As the share of renewable energy in the generation mix is increasing in the Indian states, an increasing number of state regulatory commissions are now amending old regulations.
For instance, the Andhra Pradesh Electricity Regulatory Commission (APERC) has now issued fourth amendments to its regulations on the interim balancing and settlement code for open access transactions. The new regulations have been in place since March 11, 2019.
According to the new regulations, “The energy injected into the grid from the date of synchronization to the Commercial Operation Date (COD) will be considered as deemed banked energy.”
The new regulations were formed keeping in mind the new wind and solar policies framed by the Andhra Pradesh state government. Andhra Pradesh has passed a slew of new policies and regulations in recent months to provide further impetus to the expansion of renewable energy projects in the state.
In the first week of 2019, Andhra Pradesh came up with a new solar policy with the aim to promote widespread use of solar power, targeting a minimum total solar power capacity addition of 5,000 MW in the next five years in the state. A few days later, the state government announced Wind Power Policy-2018 with a goal to expand the base of wind projects in Andhra Pradesh. The same month, the Andhra Pradesh government also issued Wind-Solar Hybrid Power Policy-2018 to achieve 18,000 MW of renewable energy capacity by the financial year 2021-22, which is 10 percent of the national target.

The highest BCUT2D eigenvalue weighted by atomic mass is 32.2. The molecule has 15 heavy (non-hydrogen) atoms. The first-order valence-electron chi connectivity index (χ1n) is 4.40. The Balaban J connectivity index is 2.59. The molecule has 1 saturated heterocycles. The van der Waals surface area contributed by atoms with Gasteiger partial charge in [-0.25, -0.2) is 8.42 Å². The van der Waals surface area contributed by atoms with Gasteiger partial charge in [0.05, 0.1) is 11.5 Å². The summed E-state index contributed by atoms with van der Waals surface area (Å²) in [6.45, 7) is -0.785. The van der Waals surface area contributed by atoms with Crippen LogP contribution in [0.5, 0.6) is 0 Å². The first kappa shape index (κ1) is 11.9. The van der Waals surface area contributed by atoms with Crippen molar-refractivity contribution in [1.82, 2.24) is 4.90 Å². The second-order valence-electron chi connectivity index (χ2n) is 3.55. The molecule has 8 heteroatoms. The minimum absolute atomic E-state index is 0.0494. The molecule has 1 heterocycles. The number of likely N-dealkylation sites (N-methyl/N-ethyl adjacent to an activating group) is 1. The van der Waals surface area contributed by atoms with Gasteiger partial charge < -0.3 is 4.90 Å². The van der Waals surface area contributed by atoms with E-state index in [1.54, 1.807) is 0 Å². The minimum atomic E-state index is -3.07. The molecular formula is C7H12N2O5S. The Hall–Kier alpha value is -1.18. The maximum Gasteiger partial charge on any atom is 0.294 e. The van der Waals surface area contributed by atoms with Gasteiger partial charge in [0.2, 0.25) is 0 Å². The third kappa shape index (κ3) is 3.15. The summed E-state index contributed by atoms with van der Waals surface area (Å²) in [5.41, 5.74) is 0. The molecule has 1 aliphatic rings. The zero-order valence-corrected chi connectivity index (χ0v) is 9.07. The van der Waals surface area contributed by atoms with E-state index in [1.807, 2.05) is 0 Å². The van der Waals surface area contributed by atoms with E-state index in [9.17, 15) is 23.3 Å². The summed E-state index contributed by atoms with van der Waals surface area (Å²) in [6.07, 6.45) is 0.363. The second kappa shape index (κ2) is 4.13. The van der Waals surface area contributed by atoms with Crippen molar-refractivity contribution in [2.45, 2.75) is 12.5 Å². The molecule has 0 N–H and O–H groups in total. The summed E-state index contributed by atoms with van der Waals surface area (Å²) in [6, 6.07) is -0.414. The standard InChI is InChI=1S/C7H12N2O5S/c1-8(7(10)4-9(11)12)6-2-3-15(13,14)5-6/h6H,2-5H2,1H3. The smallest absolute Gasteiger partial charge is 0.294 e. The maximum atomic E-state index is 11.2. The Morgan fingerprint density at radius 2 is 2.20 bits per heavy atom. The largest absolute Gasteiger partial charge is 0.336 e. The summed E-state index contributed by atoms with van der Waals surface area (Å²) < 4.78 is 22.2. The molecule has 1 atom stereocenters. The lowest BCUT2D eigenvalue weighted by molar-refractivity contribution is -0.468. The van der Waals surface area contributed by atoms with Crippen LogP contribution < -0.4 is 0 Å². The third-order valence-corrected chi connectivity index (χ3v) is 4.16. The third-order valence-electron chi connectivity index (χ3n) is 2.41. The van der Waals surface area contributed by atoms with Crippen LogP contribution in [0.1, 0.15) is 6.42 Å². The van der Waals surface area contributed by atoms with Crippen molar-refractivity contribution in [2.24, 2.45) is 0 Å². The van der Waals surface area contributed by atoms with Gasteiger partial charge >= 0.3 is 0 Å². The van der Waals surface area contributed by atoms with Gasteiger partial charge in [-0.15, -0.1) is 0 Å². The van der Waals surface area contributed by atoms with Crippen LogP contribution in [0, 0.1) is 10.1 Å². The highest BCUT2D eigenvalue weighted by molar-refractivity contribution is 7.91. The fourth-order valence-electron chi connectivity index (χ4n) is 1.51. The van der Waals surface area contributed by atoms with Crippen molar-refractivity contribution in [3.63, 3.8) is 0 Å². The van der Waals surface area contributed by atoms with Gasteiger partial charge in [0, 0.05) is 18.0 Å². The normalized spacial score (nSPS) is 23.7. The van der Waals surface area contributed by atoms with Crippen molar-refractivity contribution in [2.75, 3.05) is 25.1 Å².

The APERC observed that the present installed capacity of solar and wind power generators has increased 16 times the installed capacity compared to 2014. However, the capacity of small and mini hydro projects hasn’t increased much. The APERC has now provided similar status to hydel as that of wind and solar. Now, the energy from mini-hydel power projects will be provided deemed banking facility.
While issuing the new regulations, the APERC observed that it is also a fact that the DISCOMs had to curb their thermal generation sources in order to accommodate solar and wind generation and therefore, meeting the fixed cost of the obligation of thermal power production, which is an avoidable loss.
The APERC fixed the price payable by the distribution companies (DISCOMs) for the unutilized banked energy at 50 percent of the pooled cost of power purchase in the state.
The incentive provided by various states for the purchase of unutilized banked energy: Tamil Nadu: 75% of applicable wind/solar tariff. Maharashtra: unutilized banked energy limited to 10% and purchased at pooled cost. Rajasthan: only 10% banked energy at 60% of energy charges of the large industrial tariff. Gujarat: all access at APPC for open access, captive wind/solar. Karnataka: 85% of applicable tariff. Madhya Pradesh: Solar at APPC and for wind ₹2.50 paise per kWh.
Recently, the Maharashtra Electricity Regulatory Commission (MERC) also issued draft amendments to transmission and distribution open access regulations. Open Access market once attractive is becoming more of a minefield for renewable energy project developers with new regulations being announced regularly. Every state has its open access policy, and it is a continuous struggle for developers to keep up with the changes.